It is quite nutritious, with vitamins E, A and K2 along with the butyrate and Conjugated Linoleic Acid (CLA) fatty acids.
There are studies which show that these healthy nutrients can fight inflammation, reduce body fat, and even suppress cancer growth (probably not what you expected, considering how long butter has been demonized).
Olive oil is largely comprised of monounsaturated fats.
You do need to shop around to makes sure that you are getting olive oil which is high in quality, but if you do, you will discover it can have some great benefits.
In terms of nutrition, it is very high in vitamins K and E.
Olive oil has other health benefits as well, and is a core part of the popular Mediterranean diet.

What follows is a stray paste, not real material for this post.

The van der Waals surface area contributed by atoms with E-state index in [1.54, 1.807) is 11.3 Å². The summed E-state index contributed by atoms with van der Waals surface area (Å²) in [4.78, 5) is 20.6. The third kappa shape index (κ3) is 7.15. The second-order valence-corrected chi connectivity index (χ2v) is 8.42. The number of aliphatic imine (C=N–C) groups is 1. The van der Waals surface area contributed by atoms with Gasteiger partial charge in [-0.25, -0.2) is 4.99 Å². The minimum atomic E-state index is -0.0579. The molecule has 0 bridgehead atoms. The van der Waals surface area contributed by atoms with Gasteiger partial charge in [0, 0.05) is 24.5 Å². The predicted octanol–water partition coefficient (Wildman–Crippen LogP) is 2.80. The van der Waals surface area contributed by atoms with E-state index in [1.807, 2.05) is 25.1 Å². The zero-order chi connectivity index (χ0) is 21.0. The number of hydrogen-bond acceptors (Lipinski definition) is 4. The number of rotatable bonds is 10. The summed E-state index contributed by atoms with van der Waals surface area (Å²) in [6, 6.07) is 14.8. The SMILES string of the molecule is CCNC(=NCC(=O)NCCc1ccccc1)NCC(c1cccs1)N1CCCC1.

You can cook with olive oil even at high temperatures safely, which makes it great for a variety of recipes.
Like olive oil, avocado oil is high in monounsaturated fats as a percentage of its overall composition.
With its high smoke point, it too can be safely used for cooking even at high temperatures.
Both olive oil and avocado oil contain a monounsaturated omega-9 fatty acid which is referred to as "oleic acid."
This fatty acid (13) can help lower high blood pressure.
Avocado oil also can improve overall cardiovascular markers and even has benefits for arthritis, eye health and more.
Macadamia nut oil
This oil is a bit pricey compared to a lot of others (exactly as you would probably expect, given that the same is true for macadamia nuts), but it is another healthy choice.
Its flavor profile can be described as "buttery," and its monounsaturated fat content is high, like that of olive oil.
It is rich in antioxidants and does not contain a lot of unhealthy omega-6 fatty acids.